Say what you like about Gordon Van Dyke, but it’s pretty clear that the former producer for Battlefield and current exec producer on the War of the Insert Demographic Here series knows his stuff. A few minutes into the little pre-game stream that Paradox and Fatshark set up, he was happily chatting away about the cultural differences between the Saxons and the Vikings and talking details on the javelins used in combat. Did you know that they were designed with barbs so that if they hit a shield they’d stick into it and render it useless? Van Dyke does. Which probably explains why, if a javelin hits a shield in War of the Vikings, that shield is probably going to get tossed away.
This particular pre-game stream and play session were in honour of the December update for War of the Vikings (or, as we like to call it, War of the Horny Hairy Blood Men), which to my mind is the one that maybe makes it into a bit more of a game. When we had a bit of a play of this title when it first hit Early Access we rather liked it, although we were a tad disappointed that the only game modes were Team Deathmatch (which felt a bit pointless) and Arena. There were only three classes. It was enjoyable enough and proved the game had a solid base in terms of melee combat that actually functioned rather well, but there was a lot of work to go.
There’s still a fair bit of work to go, but this update has added in Conquest Mode, battle chatter, spears and javelins, and some new maps. It’s not a revolutionary update, but all of these things work to make the game feel a lot more… cohesive.
Conquest Mode, for instance, has the Vikings and the Saxons battling over five control points that have to be captured in linear order. Take control of all five, and your team wins. Two things make this otherwise fairly standard competitive mode interesting: first, it creates very definite flashpoints. Unlike Team Deathmatch, you’re not just roaming a map looking for people to axe in the face. You’re trying to take and defend very specific points. Secondly, the game’s focus on melee combat means that you have make a conscious decision as to whether to try fighting in the rather small capture zone, or to wander out of it to hack up an opponent. Particularly when people start bombarding you with arrows.
Battle chatter, on the other hand, is straight into “this makes things feel more polished” territory. It’s not something that’s ever going to get a big bullet-point on a game’s description, but having the Vikings and the Saxons shout appreciation/threats/warnings/taunts automatically as the battle wears on is one of those things that makes everything feel more cohesive and sensible. The same goes for decapitations, if you’re lucky enough to land a neck-level strike.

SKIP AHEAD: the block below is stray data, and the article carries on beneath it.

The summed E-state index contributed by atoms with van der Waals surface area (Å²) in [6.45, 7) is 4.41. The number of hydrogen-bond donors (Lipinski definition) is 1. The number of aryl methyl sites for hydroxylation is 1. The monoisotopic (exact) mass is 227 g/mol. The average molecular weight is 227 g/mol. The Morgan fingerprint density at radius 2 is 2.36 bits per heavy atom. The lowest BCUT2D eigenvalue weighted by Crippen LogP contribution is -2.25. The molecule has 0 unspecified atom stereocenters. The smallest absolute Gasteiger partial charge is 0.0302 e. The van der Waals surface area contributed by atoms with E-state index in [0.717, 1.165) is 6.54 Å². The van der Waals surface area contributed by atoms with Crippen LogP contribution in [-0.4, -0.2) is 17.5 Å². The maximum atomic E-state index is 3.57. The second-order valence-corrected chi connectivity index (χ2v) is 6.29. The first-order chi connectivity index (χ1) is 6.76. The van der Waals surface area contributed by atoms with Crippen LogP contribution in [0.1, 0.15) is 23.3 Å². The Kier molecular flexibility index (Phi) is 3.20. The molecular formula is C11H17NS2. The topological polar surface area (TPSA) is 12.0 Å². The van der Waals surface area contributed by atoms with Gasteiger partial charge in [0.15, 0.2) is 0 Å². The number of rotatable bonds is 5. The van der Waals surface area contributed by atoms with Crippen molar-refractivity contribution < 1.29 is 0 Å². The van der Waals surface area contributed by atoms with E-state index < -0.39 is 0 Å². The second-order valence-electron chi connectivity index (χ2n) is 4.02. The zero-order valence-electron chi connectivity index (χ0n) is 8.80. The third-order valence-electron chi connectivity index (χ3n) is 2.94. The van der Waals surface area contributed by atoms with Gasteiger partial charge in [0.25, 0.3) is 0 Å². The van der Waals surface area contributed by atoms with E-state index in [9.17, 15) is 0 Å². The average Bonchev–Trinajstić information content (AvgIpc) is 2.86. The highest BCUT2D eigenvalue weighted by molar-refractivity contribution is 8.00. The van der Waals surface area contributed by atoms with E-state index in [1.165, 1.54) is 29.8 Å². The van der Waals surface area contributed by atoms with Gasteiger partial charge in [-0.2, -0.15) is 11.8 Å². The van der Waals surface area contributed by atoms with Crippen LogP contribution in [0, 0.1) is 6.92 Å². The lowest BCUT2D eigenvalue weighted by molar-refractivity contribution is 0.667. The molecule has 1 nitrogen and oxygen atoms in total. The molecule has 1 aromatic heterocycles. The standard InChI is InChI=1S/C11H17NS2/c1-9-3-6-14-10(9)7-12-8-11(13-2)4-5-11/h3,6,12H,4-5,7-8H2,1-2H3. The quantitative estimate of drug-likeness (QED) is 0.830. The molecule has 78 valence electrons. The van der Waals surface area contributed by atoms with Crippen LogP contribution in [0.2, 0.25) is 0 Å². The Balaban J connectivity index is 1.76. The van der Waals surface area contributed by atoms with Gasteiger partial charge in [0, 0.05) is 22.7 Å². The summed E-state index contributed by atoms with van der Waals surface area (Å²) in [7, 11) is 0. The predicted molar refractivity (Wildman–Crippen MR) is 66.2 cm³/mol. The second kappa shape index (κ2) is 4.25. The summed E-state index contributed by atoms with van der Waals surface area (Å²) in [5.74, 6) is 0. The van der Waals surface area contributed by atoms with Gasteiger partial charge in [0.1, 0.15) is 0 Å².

And then there are the spears and javelins.
Spears, Van Dyke told me, are a high-risk, high-reward weapon. I noted that if you’re as bad as me they’re more high-risk, no-reward. These aren’t weapons that you can swing around wildly – as far as I can tell, in fact, there isn’t a way to swing them at all. You’ve got a high stab, and a low stab. That’s it.
The disadvantages, then, are pretty visible. Accuracy is king, and if you miss you’re left pretty open. They require a degree of skill to use appropriately. Despite having a bit of range to them, they’re not the most defensive of weapons, and the game’s wonderful directional blocking system becomes important.
But then, in the hands of a skilled player, none of these really matter. Spears can hit above or below your shield with relative ease, completely bypassing an opponent’s defence. Getting in range of somebody who’s good with a spear is not an easy thing, particularly if he’s not alone and there’s some bastard standing in front of him with a shield. You can throw caution to the wind and just charge right in, hoping to overwhelm any defence he might be able to mount, but you might just wind up with a spear in the face for your troubles.
Javelins are kinda the ranged counterpart to this. As far as I can tell you can’t carry more than one, and they don’t seem to have spectacular range when compared to throwing axes or bows, but the aforementioned ability to wreck shields means that opponents have to actually dodge them. Sure, they can block, but they’ll lose their shield. The only other alternative is eating a javelin to the face, and that hurts. While none of the weapons are really “easy”, these and spears are the ones that seem like they’ll require some serious practice. And I’m not just saying that because, when I decided I was going to master spears and choose nothing but them, I got about one kill and died far too many times.
None of this stuff is a huge, major, massive game-changer, but it all adds a bit more coherence and cohesiveness to what is already a rather accomplished PvP melee combat game. The base mechanics all work, which is a rather massive point in War of the Vikings‘ favour; it’s pretty telling that, even when I gave up on spears and switched back to trying to split Van Dyke’s head open with an axe, I was thoroughly enjoying myself and spent a fair bit longer on the press servers than I really needed to.
If I understand correctly, this particular update is live now. If I continue to understand correctly, War of the Vikings will be free to play on Steam this weekend. If any of this has piqued your interest at all, you might want to give it a look.
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Tim has been playing PC games for longer than he’s willing to admit. He’s written for a number of publications, but has been with PC Invasion – in all its various incarnations – for over a decade. When not writing about games, Tim can occasionally be found speedrunning terrible ones, making people angry in Dota 2, or playing something obscure and random. He’s also weirdly proud of his status as (probably) the Isle of Man’s only professional games journalist.